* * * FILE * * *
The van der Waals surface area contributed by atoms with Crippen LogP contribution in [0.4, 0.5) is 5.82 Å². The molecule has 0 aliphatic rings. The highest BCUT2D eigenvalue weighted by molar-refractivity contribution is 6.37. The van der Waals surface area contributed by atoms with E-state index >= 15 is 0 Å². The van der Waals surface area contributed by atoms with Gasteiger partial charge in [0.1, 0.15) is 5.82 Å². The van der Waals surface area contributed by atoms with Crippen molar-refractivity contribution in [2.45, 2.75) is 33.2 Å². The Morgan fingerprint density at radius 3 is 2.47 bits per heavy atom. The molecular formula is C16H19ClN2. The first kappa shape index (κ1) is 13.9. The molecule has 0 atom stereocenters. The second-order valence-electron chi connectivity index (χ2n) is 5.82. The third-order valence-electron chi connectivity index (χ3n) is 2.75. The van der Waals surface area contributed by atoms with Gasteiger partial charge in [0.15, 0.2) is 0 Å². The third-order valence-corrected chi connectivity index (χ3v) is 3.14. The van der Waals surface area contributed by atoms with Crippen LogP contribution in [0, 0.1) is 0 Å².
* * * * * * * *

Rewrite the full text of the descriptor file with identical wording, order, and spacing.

The van der Waals surface area contributed by atoms with Crippen LogP contribution in [0.4, 0.5) is 5.82 Å². The molecule has 0 aliphatic rings. The highest BCUT2D eigenvalue weighted by molar-refractivity contribution is 6.37. The van der Waals surface area contributed by atoms with E-state index >= 15 is 0 Å². The van der Waals surface area contributed by atoms with Gasteiger partial charge in [0.1, 0.15) is 5.82 Å². The van der Waals surface area contributed by atoms with Crippen molar-refractivity contribution in [2.45, 2.75) is 33.2 Å². The Morgan fingerprint density at radius 3 is 2.47 bits per heavy atom. The molecular formula is C16H19ClN2. The first kappa shape index (κ1) is 13.9. The molecule has 0 atom stereocenters. The second-order valence-electron chi connectivity index (χ2n) is 5.82. The third-order valence-electron chi connectivity index (χ3n) is 2.75. The van der Waals surface area contributed by atoms with Gasteiger partial charge in [0.15, 0.2) is 0 Å². The third-order valence-corrected chi connectivity index (χ3v) is 3.14. The van der Waals surface area contributed by atoms with Crippen LogP contribution in [0, 0.1) is 0 Å².